David Mixner, a political strategist who helped move gay rights to the center of American politics and put his long friendship with Bill Clinton on the line over the president’s “don’t ask, don’t tell” policy barring gay people from serving openly in the military, died March 11 at his home in Manhattan. He was 77.

He had complications from long-term COVID, according to his friend and executor, Steven Guy.

Mr. Mixner, a farmer’s son from rural New Jersey, lived until he was 30 as a closeted gay person who considered his sexuality a “terrible secret.”

While keeping his personal life intensely private, he built a successful career in Democratic politics. He was working in Los Angeles on the 1977 reelection campaign of Tom Bradley, the city’s first Black mayor, when he decided – with anguishing trepidation – to come out.

Clinton, an old friend who had once let him sleep on his floor in England when the future president was studying as a Rhodes Scholar, was one of the first people Mr. Mixner called on for moral support. They had gotten to know each other in their early 20s at a gathering of opponents to the Vietnam War.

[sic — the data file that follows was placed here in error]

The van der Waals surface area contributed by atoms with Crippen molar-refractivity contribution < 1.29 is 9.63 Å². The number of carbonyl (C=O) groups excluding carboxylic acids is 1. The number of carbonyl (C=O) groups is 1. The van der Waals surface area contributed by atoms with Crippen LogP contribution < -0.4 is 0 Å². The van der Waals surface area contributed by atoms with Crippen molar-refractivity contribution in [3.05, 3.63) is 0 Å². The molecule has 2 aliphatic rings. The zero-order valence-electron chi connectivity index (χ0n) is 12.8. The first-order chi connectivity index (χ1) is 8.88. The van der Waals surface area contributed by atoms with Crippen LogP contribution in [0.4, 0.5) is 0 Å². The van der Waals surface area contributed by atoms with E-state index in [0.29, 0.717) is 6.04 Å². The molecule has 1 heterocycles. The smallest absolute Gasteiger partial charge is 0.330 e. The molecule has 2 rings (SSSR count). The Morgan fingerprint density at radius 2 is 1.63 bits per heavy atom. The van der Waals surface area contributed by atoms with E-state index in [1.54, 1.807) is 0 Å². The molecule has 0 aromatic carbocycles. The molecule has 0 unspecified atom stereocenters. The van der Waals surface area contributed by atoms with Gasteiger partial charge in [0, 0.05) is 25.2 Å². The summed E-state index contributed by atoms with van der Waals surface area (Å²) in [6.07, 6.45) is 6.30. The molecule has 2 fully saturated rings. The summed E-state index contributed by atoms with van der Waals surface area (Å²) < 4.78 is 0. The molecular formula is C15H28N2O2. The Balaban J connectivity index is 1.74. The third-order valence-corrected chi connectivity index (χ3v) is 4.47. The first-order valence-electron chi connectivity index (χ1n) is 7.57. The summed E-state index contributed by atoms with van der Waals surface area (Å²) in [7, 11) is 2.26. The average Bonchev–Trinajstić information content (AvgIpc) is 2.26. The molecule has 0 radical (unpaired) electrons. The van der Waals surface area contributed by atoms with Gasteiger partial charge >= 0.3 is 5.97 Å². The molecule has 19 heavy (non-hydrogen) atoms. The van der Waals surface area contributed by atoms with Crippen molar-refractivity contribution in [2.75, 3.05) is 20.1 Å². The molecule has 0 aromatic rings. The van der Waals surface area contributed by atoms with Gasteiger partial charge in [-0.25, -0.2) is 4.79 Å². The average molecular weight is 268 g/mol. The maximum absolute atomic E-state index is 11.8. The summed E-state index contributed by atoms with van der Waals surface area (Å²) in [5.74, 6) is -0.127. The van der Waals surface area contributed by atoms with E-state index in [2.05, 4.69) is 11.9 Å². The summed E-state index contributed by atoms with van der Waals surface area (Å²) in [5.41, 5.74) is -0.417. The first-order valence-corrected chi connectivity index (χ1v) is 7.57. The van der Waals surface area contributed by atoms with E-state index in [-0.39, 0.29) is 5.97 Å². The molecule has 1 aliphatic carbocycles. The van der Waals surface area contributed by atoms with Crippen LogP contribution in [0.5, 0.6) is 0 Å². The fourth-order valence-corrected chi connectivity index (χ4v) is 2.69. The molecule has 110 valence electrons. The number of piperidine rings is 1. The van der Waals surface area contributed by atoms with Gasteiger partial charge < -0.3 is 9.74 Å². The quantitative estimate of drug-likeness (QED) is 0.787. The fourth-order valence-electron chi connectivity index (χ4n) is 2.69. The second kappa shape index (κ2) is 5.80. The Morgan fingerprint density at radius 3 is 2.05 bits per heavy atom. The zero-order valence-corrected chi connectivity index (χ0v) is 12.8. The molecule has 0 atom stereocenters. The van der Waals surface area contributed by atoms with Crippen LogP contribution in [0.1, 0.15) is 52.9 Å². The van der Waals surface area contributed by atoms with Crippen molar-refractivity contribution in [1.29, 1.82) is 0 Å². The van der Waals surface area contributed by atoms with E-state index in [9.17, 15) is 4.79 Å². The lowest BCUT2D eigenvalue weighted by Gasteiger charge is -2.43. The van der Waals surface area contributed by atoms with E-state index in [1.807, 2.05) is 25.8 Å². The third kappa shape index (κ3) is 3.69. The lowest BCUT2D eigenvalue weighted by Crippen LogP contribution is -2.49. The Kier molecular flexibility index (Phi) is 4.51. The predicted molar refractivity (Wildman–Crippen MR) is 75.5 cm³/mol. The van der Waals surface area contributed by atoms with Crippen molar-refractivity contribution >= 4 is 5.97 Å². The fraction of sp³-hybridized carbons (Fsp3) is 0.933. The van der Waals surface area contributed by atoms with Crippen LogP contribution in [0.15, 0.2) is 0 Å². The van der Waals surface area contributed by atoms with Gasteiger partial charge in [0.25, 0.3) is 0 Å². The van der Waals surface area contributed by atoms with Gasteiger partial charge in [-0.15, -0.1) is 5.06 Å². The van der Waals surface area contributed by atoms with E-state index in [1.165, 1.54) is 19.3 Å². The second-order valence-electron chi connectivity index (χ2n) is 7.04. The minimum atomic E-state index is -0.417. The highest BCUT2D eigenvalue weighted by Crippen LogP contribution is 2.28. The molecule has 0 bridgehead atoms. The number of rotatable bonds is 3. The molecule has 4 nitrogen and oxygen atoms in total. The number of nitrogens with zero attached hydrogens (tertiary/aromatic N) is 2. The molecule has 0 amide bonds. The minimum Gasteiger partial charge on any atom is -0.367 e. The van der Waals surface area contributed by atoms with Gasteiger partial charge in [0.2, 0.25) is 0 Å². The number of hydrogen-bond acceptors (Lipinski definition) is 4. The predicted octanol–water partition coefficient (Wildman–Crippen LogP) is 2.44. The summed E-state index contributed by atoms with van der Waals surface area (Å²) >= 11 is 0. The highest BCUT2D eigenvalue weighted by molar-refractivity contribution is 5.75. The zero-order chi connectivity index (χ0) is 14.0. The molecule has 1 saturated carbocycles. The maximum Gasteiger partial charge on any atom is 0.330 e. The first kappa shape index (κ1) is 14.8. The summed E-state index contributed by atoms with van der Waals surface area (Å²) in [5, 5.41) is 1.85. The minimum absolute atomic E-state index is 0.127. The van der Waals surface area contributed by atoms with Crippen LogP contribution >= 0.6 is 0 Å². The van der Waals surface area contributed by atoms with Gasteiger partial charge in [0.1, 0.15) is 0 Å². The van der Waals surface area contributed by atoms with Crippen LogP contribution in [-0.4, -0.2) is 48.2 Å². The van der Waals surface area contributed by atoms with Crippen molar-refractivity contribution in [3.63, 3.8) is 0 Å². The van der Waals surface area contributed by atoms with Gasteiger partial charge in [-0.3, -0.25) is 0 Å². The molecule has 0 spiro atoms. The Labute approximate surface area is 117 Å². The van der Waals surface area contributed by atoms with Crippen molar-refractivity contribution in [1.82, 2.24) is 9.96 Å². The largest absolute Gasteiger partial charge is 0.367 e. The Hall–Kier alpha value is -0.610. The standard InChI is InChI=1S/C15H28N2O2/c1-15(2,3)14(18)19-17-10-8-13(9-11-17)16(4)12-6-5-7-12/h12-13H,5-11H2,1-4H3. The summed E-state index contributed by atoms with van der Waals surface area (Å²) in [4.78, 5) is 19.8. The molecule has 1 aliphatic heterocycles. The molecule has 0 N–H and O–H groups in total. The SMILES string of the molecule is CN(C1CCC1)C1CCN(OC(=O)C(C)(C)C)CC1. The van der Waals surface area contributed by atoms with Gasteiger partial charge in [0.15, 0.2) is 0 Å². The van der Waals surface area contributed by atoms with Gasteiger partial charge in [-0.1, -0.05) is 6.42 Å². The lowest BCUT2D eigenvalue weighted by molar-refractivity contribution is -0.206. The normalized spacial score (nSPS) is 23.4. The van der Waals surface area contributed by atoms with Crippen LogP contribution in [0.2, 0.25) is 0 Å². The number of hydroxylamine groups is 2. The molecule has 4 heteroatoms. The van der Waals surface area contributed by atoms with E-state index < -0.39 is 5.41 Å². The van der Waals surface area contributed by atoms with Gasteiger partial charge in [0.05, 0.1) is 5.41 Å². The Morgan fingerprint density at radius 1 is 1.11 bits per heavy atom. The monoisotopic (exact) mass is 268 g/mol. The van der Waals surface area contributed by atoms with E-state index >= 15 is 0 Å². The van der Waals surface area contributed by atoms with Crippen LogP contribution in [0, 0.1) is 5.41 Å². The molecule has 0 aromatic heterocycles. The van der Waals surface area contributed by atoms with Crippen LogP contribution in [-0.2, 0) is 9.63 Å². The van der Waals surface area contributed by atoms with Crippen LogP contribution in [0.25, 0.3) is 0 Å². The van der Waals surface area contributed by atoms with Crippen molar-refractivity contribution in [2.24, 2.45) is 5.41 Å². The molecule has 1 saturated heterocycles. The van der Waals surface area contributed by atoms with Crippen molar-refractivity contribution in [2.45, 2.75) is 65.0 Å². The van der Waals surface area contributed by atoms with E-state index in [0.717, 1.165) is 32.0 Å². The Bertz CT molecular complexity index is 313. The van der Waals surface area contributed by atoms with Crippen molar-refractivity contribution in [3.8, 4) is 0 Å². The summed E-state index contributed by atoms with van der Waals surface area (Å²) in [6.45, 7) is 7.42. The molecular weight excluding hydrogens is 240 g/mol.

“When I met him when he was young,” Clinton later said, “I thought I had never met a person whose heart burned with the fire of social justice so strongly.”

Mr. Mixner “was an important role model for a lot of gay activists … because he was one of the first who was willing to come out,” said Charles Kaiser, the author of the book “The Gay Metropolis,” a history of gay life in the United States. “It was in a period when whatever your profession was … you mostly assumed that if you came out of the closet it would have a terrible destructive effect on your career.”

A skilled strategist and prolific fundraiser, Mr. Mixner emerged as a leading advocate in the burgeoning movement for gay rights. In 1978, he met with former California governor Ronald Reagan, who would soon run for president, and persuaded him to oppose Proposition 6, a state ballot initiative that would have banned openly gay people from teaching in public schools.

Mr. Mixner appealed to Reagan, a standard-bearer of the conservative cause, on the grounds that the measure would set a dangerous precedent for government intrusion in private life. Reagan later said that while he did not “approve of teaching a so-called gay life style in our schools,” there was “already adequate legal machinery to deal with such problems if and when they arise.” The measure failed.

As the spread of HIV/AIDS became a crisis in the gay community in the 1980s, Mr. Mixner helped spearhead a movement of activists outraged by what they regarded as the scandalously inadequate response by government officials and medical professionals who dismissed the disease as a “gay plague.”

He reached perhaps the peak of his influence with the rise on the national stage of Clinton, who served as Arkansas governor before winning the Democratic nomination for president in 1992. When Clinton decided to run for the White House, it was his turn to call on Mr. Mixner for support.